Through the Looking-Glass, and What Alice Found There (also known as Alice Through the Looking-Glass or simply Through the Looking-Glass) is an 1871 novel by Lewis Carroll and the sequel to Alice’s Adventures in Wonderland (1865). Alice again enters a fantastical world, this time by climbing through a mirror into the world that she can see beyond it. There she finds that, just like a reflection, everything is reversed, including logic (e.g. running helps you remain stationary, walking away from something brings you towards it, chessmen are alive, nursery rhyme characters exist, etc.).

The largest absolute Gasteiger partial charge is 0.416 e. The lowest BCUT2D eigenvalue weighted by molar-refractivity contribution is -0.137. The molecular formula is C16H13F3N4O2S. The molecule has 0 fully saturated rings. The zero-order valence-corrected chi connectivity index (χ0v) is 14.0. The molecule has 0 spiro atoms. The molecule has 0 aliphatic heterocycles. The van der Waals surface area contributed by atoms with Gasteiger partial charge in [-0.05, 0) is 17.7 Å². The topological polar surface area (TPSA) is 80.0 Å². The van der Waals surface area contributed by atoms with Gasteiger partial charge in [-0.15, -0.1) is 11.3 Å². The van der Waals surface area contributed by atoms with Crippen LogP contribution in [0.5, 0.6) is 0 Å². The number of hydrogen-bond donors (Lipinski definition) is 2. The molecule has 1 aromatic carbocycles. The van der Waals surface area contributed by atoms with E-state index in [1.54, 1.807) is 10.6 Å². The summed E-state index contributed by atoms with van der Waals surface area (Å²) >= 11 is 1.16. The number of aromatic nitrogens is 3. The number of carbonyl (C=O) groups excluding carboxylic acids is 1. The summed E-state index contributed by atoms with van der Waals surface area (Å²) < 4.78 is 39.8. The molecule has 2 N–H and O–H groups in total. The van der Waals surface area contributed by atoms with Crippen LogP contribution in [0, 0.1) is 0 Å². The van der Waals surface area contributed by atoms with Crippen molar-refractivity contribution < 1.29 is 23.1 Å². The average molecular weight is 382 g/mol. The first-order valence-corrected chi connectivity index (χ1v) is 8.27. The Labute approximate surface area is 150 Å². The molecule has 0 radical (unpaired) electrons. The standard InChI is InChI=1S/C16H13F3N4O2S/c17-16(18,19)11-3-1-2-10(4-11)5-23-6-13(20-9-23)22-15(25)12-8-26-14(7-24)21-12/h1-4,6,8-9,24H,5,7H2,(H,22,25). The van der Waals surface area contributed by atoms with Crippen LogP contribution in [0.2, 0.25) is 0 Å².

Charles Lutwidge Dodgson (27 January 1832 – 14 January 1898), better known by his pen name Lewis Carroll, was an English writer of children’s fiction, notably Alice’s Adventures in Wonderland and its sequel Through the Looking-Glass. He was noted for his facility at word play, logic, and fantasy. He was also a mathematician, photographer, inventor and Anglican deacon.